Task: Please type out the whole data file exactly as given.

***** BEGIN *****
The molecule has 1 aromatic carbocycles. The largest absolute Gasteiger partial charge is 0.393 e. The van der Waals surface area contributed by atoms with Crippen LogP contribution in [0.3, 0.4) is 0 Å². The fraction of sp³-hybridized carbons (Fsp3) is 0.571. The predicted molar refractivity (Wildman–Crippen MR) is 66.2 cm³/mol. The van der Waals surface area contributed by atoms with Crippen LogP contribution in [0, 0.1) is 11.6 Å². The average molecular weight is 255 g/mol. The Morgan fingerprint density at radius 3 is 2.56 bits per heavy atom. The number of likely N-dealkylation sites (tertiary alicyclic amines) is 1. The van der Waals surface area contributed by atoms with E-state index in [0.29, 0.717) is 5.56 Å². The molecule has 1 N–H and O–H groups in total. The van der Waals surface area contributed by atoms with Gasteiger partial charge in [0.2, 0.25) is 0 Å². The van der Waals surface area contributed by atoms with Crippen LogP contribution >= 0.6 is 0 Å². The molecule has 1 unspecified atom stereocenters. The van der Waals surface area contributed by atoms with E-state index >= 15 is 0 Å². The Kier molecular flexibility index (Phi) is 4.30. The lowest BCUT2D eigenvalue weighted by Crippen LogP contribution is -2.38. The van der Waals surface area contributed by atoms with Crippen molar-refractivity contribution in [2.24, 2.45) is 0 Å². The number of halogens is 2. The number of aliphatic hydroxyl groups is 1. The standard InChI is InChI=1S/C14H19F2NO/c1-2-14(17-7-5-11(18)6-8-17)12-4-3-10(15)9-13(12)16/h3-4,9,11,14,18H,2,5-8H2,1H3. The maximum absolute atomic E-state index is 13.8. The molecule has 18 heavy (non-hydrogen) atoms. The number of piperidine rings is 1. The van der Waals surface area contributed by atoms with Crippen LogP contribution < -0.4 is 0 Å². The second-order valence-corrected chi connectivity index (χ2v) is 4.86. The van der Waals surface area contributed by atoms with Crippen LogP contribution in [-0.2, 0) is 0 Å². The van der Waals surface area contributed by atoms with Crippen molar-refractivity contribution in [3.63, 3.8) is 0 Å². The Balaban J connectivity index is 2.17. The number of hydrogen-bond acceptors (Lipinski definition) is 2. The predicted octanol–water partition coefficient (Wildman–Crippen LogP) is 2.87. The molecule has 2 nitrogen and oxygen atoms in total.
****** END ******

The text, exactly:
The molecule has 1 aromatic carbocycles. The largest absolute Gasteiger partial charge is 0.393 e. The van der Waals surface area contributed by atoms with Crippen LogP contribution in [0.3, 0.4) is 0 Å². The fraction of sp³-hybridized carbons (Fsp3) is 0.571. The predicted molar refractivity (Wildman–Crippen MR) is 66.2 cm³/mol. The van der Waals surface area contributed by atoms with Crippen LogP contribution in [0, 0.1) is 11.6 Å². The average molecular weight is 255 g/mol. The Morgan fingerprint density at radius 3 is 2.56 bits per heavy atom. The number of likely N-dealkylation sites (tertiary alicyclic amines) is 1. The van der Waals surface area contributed by atoms with E-state index in [0.29, 0.717) is 5.56 Å². The molecule has 1 N–H and O–H groups in total. The van der Waals surface area contributed by atoms with Gasteiger partial charge in [0.2, 0.25) is 0 Å². The van der Waals surface area contributed by atoms with Crippen LogP contribution >= 0.6 is 0 Å². The molecule has 1 unspecified atom stereocenters. The van der Waals surface area contributed by atoms with E-state index >= 15 is 0 Å². The Kier molecular flexibility index (Phi) is 4.30. The lowest BCUT2D eigenvalue weighted by Crippen LogP contribution is -2.38. The van der Waals surface area contributed by atoms with Crippen molar-refractivity contribution in [2.24, 2.45) is 0 Å². The number of halogens is 2. The number of aliphatic hydroxyl groups is 1. The standard InChI is InChI=1S/C14H19F2NO/c1-2-14(17-7-5-11(18)6-8-17)12-4-3-10(15)9-13(12)16/h3-4,9,11,14,18H,2,5-8H2,1H3. The maximum absolute atomic E-state index is 13.8. The molecule has 18 heavy (non-hydrogen) atoms. The number of piperidine rings is 1. The van der Waals surface area contributed by atoms with Crippen LogP contribution < -0.4 is 0 Å². The second-order valence-corrected chi connectivity index (χ2v) is 4.86. The van der Waals surface area contributed by atoms with Crippen LogP contribution in [-0.2, 0) is 0 Å². The van der Waals surface area contributed by atoms with Crippen molar-refractivity contribution in [3.63, 3.8) is 0 Å². The Balaban J connectivity index is 2.17. The number of hydrogen-bond acceptors (Lipinski definition) is 2. The predicted octanol–water partition coefficient (Wildman–Crippen LogP) is 2.87. The molecule has 2 nitrogen and oxygen atoms in total.